Tuesday, March 17, 2009

The Eye of God and the A.I.G. Bonuses

Iz ow sum peepl cyaan si wat clock a straik?

Choosing at random: the bee colonies are breaking down and (so?) the food supplies are dwindling; the polar ice is melting; the permafrost is damaged beyond mending; the weather has turned wild and unpredictable, so we have impossibly powerful hurricanes and tornadoes creating unprecedented devastation; the jet streams from aircraft and sundry other carbon exhalations have over-heated the atmosphere; and, to top it all, the world economy has been plunged into ruin by a very small group of enormously greedy people, so that individuals have lost their spouses, families, homes, jobs, businesses, savings, indeed, their lives, in some cases. Meanwhile, the folks at AIG are proceeding as if it’s business as usual, paying out, and accepting, large bonuses, and that from public monies?

To repeat: how is it that some people can’t see [or hear] what [hour the] clock is striking, can’t wake up and smell the excrement, can’t grasp that we are inter Scylla Charibdysque, or, in English, between the Devil and the deep blue sea? (We are way, way out of rock and hard place territory, here! The high frights of myth and the base horrors of slavery can probably, however, serve our purposes.)

There have been some pictures, recently circulating on the internet, of God’s Eye. Go here: http://urbanlegends.about.com/library/bl_eye_of_god.htm
According to Urban Legends, the photo, or composite of photos, taken by NASA's Hubble Space Telescope and at the Kitt Peak National Observatory in Arizona, actually depicts the so-called Helix Nebula. Astronomers describe the Nebula as "a trillion-mile-long tunnel of glowing gases." At its center is a dying star that has ejected masses of dust and gas to form tentacle-like filaments stretching toward an outer rim composed of the same material. Our own sun may look like this in several billion years. (It matters not to me that it’s a blue eye. The colour may well change in due course. It’s just a pretty amazing image floating out there.)

Also, interestingly enough, in a book called The World’s Eye (University of Kentucky Press, 1982), Albert Potts informs us that the Huichol Indians in a remote spot in the southern Sierra Madre Occidental of Mexico have for centuries been making sikuli or eyes, ritual objects made of thread. It was believed that the eyes of the gods looked out through the middle of the woven ‘cross’ of an eye. You make sikuli by winding a web of ever expanding threads around two crossed sticks. The objects express a prayer that the eye of god or the gods would rest, benignly, one supposes, upon the supplicant. Anthropologist Carl Lumholz encountered these artifacts on a visit between 1895 and 1898. In time, the sikuli, as ojo de dios, spread throughout Latin America and into North America and the Caribbean. The Aymara in Bolivia and the Hopi and Dineh (Navajo) in North America, among others, now share the tradition. Craftspeople create elaborate ojos de dios. Kids make them in art class. I can remember making ojos de dios myself, ages ago.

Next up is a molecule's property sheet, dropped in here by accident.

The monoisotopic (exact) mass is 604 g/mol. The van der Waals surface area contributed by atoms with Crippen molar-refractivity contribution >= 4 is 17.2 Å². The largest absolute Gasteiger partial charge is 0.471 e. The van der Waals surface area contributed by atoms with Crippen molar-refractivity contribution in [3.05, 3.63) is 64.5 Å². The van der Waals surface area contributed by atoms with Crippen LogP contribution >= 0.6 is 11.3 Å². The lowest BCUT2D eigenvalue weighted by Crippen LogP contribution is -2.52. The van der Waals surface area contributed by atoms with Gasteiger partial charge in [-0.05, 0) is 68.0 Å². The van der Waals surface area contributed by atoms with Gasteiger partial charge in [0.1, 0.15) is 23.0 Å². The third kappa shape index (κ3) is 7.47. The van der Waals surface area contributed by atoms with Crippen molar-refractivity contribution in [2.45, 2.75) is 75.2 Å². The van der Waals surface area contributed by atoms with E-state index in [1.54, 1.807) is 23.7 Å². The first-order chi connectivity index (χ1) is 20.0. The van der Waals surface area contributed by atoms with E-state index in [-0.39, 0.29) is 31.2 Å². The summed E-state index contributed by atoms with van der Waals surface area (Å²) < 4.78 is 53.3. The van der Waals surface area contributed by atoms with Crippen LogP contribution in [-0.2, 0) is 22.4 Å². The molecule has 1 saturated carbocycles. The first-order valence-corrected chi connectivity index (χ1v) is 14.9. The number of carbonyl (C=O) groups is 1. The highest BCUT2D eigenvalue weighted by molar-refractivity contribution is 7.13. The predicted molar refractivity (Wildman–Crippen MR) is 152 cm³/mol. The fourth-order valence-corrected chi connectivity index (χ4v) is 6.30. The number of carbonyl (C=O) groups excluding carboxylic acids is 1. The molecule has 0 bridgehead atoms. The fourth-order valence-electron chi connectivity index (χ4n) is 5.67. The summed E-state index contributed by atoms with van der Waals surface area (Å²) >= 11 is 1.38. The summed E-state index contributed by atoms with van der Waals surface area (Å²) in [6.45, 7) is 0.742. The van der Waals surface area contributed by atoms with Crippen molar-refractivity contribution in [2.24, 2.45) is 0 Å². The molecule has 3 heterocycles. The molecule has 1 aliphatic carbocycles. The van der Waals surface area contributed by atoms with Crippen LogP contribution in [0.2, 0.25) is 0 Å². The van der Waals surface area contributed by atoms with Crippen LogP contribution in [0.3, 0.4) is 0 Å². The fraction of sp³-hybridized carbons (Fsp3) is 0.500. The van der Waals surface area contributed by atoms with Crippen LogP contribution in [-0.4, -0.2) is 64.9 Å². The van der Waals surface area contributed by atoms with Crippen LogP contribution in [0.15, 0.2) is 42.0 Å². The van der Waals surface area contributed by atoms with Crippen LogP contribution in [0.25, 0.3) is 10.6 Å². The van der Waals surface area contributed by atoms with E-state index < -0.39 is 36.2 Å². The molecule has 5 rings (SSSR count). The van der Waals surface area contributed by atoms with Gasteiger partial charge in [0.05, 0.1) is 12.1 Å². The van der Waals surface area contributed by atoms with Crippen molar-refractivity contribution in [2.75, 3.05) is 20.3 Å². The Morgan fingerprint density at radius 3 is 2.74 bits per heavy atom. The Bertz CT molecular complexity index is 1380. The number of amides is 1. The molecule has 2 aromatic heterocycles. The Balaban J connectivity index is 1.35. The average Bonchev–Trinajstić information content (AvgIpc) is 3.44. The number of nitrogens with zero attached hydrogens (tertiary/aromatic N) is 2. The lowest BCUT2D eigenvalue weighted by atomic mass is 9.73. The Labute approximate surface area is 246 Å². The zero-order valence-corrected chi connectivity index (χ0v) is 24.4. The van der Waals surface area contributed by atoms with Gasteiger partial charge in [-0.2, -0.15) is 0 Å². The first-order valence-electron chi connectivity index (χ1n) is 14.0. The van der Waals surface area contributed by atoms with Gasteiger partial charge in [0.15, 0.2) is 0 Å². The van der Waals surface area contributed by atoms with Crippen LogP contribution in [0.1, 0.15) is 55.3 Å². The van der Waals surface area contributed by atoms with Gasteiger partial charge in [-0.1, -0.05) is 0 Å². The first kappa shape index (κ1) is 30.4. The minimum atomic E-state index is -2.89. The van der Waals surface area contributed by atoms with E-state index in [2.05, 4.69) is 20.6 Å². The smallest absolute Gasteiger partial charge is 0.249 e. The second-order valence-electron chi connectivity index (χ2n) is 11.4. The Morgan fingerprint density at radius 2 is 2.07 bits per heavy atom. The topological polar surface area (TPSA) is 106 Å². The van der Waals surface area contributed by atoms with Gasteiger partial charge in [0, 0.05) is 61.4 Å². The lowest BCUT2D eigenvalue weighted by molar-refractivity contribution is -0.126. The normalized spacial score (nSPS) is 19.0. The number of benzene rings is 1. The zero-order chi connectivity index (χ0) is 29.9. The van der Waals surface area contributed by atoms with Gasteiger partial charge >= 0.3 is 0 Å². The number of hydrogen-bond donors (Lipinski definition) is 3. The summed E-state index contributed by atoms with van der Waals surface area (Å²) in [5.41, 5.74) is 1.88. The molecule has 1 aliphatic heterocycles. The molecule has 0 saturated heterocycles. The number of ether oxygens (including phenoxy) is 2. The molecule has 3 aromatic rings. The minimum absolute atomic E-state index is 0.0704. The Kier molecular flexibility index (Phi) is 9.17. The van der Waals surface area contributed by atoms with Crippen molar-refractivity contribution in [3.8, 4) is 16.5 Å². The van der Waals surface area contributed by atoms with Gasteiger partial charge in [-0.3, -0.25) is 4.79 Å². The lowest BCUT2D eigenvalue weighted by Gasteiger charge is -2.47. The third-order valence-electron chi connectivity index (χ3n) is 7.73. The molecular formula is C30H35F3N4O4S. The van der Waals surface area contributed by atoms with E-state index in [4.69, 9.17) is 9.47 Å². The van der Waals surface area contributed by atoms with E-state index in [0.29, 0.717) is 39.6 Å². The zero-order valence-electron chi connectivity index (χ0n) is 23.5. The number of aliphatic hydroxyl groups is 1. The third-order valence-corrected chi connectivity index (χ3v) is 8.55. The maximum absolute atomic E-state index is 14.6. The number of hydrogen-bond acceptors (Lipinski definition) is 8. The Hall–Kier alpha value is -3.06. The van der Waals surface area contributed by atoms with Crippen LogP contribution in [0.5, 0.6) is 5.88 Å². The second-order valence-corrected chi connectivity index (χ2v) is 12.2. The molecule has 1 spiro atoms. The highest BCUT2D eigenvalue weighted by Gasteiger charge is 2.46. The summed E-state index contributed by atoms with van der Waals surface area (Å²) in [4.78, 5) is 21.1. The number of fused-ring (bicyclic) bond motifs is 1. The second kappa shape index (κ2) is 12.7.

Potts tells us, though, that the sikuli phenomenon is not limited to Latin America; rather, it is a worldwide one. Anthropologists elsewhere know the eye as a thread cross or Fadenkreuz. There are also variations known as Fadenstern or thread stars. And they have been around for a long time. There is evidence that they existed in Latin America before A.D. 500; eyes of a similar rhomboid shape appear on pottery in Troy and the Middle East thousands of years before Christ.

So what do the ojo de dios, the Fadenkreuz and the God’s Eye image as depicted in the Hubble polyglot photo have to do with big bonuses being paid out by AIG to already super rich people? Probably nothing at all. Or maybe, just maybe, in the spirit of re-associating sensibilities, or, as Lauryn Hill put it, because “everything is everything,” if primitive peoples have known for millennia that the Eye of God is watching them, wouldn’t you think that these super-technocrats who rule in the cyberage ought to have got the message?

As everybody and him granny have a way to say, “God is not bedridden and him not asleep.” (Note: ojos de dios do not depict closed eyes.)

Iz jus dat fe Im taim langa dan roup.